Smoothwall Firewall project

Wednesday, 29 July 2009

Cloud based features in the Netgear 1100 NAS server

It is becoming obvious to everyone in IT that you can't ignore the cloud any more as it is appearing everywhere, especially in new appliances that are starting to offer additional features that allow you to backup to the cloud.

This rack mounted NAS box , uses Linux, and offers all the normal features you would expect, like NFS,CIFS,AFP etc. It also however adds in an additional feature, and that is an option to sign up with Netgear to backup you data to the cloud. Now I know about all the security issues that surround this debate with secure transfer and storage and who has control of the data once it is stored, but for many small/medium sized companies, this really does take away a lot of the pain of making sure your data is backed up and stored safely.

As a user of Dropbox already for backing up certain data, I can definitely see a use for this service, even if you don't want to put all of the companies most vital data into the cloud just yet.Is it any more risky than asking someone to do backups onto tape, and then safely store those offsite? How many people in a small/medium company regularly check the tapes or test the backups? I would suspect a small percentage, so not only does that take up a lot of time, it does not guarantee success. While sending your data to a professional company that specialises in data backup and restore would offer a decent alternative. The costs are also compelling when put up against the cost of tapes and off-site storage. The cost of fast,reliable tape units are expensive and the tapes to go in them are also not give-away.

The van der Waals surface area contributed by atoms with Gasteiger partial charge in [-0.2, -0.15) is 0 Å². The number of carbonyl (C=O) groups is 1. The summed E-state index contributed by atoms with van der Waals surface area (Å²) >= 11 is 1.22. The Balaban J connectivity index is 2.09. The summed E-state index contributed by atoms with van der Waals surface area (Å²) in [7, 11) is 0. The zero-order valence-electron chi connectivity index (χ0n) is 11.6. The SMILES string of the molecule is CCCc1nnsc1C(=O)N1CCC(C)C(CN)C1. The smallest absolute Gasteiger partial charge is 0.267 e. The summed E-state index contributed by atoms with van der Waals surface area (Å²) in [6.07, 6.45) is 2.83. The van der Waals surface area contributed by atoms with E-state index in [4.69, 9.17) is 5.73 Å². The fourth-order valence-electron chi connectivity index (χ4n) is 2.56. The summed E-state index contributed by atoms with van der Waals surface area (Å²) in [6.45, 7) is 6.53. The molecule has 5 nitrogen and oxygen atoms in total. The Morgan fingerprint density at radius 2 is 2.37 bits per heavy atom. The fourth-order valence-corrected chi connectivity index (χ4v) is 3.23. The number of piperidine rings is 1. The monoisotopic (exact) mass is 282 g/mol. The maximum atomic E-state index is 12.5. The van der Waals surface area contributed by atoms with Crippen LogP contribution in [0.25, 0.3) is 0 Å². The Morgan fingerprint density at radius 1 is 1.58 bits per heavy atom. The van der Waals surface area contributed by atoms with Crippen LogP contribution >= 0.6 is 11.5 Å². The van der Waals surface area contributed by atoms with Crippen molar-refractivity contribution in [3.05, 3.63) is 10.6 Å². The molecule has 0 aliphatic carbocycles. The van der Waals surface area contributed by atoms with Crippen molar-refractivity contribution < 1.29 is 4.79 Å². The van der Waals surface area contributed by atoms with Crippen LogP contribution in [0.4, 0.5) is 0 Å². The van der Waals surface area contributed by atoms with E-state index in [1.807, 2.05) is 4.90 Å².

Well I embraced the cloud years ago, and I have not had any ill affects as yet, but I watch server hard disks fail on a daily basis, and they really hurt customers. The watch word here is just be careful on the services you select, check exactly what you are getting and look at the small print. Always make a point about checking the security in transfer and storage and who has access to the data once it's in the cloud. As with all things in this area, it will eventually come down to your level of risk acceptance.

3 comments:

Steve said...

Do you have any opinions on the Data Robotics - Drobo 4 bay units. http://www.drobo.com/

I've used net based back up services myself, but our slow upload speed makes them painful to use for any serious number of files.

Steve

Codfather said...

Steve, I haven't seen these units before, but I've had a look around the site and they look interesting. I like the iSCSI offering in the pro unit.Net backup does really require a solid fast connection, and without that it will be painful.

Steve said...

Nick,
Yes they are very good, I'm tempted to buy one of the four bay units. They accept any size of SATA drive and you can update the drives to increase your capacity as you need it. Failure of a single drive isn't a disaster either.

BTW, I've forwarded an email about 'Full Circle' magazine via Helen, don't have your email address.

Steve